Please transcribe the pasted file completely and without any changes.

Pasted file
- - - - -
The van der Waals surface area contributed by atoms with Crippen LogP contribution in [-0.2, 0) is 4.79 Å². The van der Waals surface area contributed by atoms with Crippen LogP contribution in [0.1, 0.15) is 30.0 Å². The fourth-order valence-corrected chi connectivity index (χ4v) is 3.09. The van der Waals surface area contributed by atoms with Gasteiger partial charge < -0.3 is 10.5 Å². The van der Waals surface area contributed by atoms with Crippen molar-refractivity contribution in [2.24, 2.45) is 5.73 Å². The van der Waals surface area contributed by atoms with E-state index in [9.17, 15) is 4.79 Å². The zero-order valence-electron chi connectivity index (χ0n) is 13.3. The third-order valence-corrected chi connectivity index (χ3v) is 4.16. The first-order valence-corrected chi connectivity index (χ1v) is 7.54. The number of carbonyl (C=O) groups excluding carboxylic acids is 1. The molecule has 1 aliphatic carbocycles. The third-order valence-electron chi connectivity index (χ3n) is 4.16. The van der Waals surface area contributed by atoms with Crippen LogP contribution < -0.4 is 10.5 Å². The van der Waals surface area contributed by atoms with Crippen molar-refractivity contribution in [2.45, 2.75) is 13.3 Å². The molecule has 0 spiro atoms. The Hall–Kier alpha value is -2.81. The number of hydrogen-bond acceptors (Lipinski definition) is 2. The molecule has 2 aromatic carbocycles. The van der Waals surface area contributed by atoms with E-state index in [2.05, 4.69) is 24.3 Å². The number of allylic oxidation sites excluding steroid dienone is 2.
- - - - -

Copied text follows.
The van der Waals surface area contributed by atoms with Crippen LogP contribution in [-0.2, 0) is 4.79 Å². The van der Waals surface area contributed by atoms with Crippen LogP contribution in [0.1, 0.15) is 30.0 Å². The fourth-order valence-corrected chi connectivity index (χ4v) is 3.09. The van der Waals surface area contributed by atoms with Gasteiger partial charge < -0.3 is 10.5 Å². The van der Waals surface area contributed by atoms with Crippen molar-refractivity contribution in [2.24, 2.45) is 5.73 Å². The van der Waals surface area contributed by atoms with E-state index in [9.17, 15) is 4.79 Å². The zero-order valence-electron chi connectivity index (χ0n) is 13.3. The third-order valence-corrected chi connectivity index (χ3v) is 4.16. The first-order valence-corrected chi connectivity index (χ1v) is 7.54. The number of carbonyl (C=O) groups excluding carboxylic acids is 1. The molecule has 1 aliphatic carbocycles. The third-order valence-electron chi connectivity index (χ3n) is 4.16. The van der Waals surface area contributed by atoms with Crippen LogP contribution < -0.4 is 10.5 Å². The van der Waals surface area contributed by atoms with Crippen molar-refractivity contribution in [2.45, 2.75) is 13.3 Å². The molecule has 0 spiro atoms. The Hall–Kier alpha value is -2.81. The number of hydrogen-bond acceptors (Lipinski definition) is 2. The molecule has 2 aromatic carbocycles. The van der Waals surface area contributed by atoms with E-state index in [2.05, 4.69) is 24.3 Å². The number of allylic oxidation sites excluding steroid dienone is 2.